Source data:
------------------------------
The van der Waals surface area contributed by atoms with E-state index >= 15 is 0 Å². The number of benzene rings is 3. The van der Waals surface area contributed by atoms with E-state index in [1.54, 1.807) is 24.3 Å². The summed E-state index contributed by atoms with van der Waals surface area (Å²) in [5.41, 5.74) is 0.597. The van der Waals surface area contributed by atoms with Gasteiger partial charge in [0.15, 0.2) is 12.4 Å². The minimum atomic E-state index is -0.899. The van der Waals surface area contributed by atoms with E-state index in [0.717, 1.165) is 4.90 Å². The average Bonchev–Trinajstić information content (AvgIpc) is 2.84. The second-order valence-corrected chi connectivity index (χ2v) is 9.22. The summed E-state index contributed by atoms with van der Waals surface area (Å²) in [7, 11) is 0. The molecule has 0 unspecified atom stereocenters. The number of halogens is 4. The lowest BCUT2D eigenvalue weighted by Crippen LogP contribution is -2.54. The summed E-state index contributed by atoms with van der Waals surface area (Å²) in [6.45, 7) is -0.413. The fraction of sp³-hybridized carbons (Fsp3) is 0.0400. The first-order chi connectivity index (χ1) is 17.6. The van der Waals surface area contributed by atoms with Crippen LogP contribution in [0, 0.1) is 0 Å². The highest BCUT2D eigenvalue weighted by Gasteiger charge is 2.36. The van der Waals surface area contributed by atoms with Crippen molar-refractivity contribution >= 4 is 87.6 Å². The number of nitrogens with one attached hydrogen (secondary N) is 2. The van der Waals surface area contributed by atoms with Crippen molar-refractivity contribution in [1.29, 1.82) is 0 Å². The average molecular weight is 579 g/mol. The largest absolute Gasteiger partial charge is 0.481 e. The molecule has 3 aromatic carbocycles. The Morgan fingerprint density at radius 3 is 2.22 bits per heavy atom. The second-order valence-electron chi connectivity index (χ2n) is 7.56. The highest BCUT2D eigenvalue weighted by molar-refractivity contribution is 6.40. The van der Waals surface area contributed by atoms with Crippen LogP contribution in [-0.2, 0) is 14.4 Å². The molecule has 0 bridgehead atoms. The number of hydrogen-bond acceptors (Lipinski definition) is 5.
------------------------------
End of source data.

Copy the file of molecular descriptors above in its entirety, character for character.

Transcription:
The van der Waals surface area contributed by atoms with E-state index >= 15 is 0 Å². The number of benzene rings is 3. The van der Waals surface area contributed by atoms with E-state index in [1.54, 1.807) is 24.3 Å². The summed E-state index contributed by atoms with van der Waals surface area (Å²) in [5.41, 5.74) is 0.597. The van der Waals surface area contributed by atoms with Gasteiger partial charge in [0.15, 0.2) is 12.4 Å². The minimum atomic E-state index is -0.899. The van der Waals surface area contributed by atoms with E-state index in [0.717, 1.165) is 4.90 Å². The average Bonchev–Trinajstić information content (AvgIpc) is 2.84. The second-order valence-corrected chi connectivity index (χ2v) is 9.22. The summed E-state index contributed by atoms with van der Waals surface area (Å²) in [7, 11) is 0. The molecule has 0 unspecified atom stereocenters. The number of halogens is 4. The lowest BCUT2D eigenvalue weighted by Crippen LogP contribution is -2.54. The summed E-state index contributed by atoms with van der Waals surface area (Å²) in [6.45, 7) is -0.413. The fraction of sp³-hybridized carbons (Fsp3) is 0.0400. The first-order chi connectivity index (χ1) is 17.6. The van der Waals surface area contributed by atoms with Crippen LogP contribution in [0, 0.1) is 0 Å². The highest BCUT2D eigenvalue weighted by Gasteiger charge is 2.36. The van der Waals surface area contributed by atoms with Crippen molar-refractivity contribution >= 4 is 87.6 Å². The number of nitrogens with one attached hydrogen (secondary N) is 2. The van der Waals surface area contributed by atoms with Crippen molar-refractivity contribution in [1.29, 1.82) is 0 Å². The average molecular weight is 579 g/mol. The largest absolute Gasteiger partial charge is 0.481 e. The molecule has 3 aromatic carbocycles. The Morgan fingerprint density at radius 3 is 2.22 bits per heavy atom. The second-order valence-electron chi connectivity index (χ2n) is 7.56. The highest BCUT2D eigenvalue weighted by molar-refractivity contribution is 6.40. The van der Waals surface area contributed by atoms with Crippen LogP contribution in [-0.2, 0) is 14.4 Å². The molecule has 0 bridgehead atoms. The number of hydrogen-bond acceptors (Lipinski definition) is 5.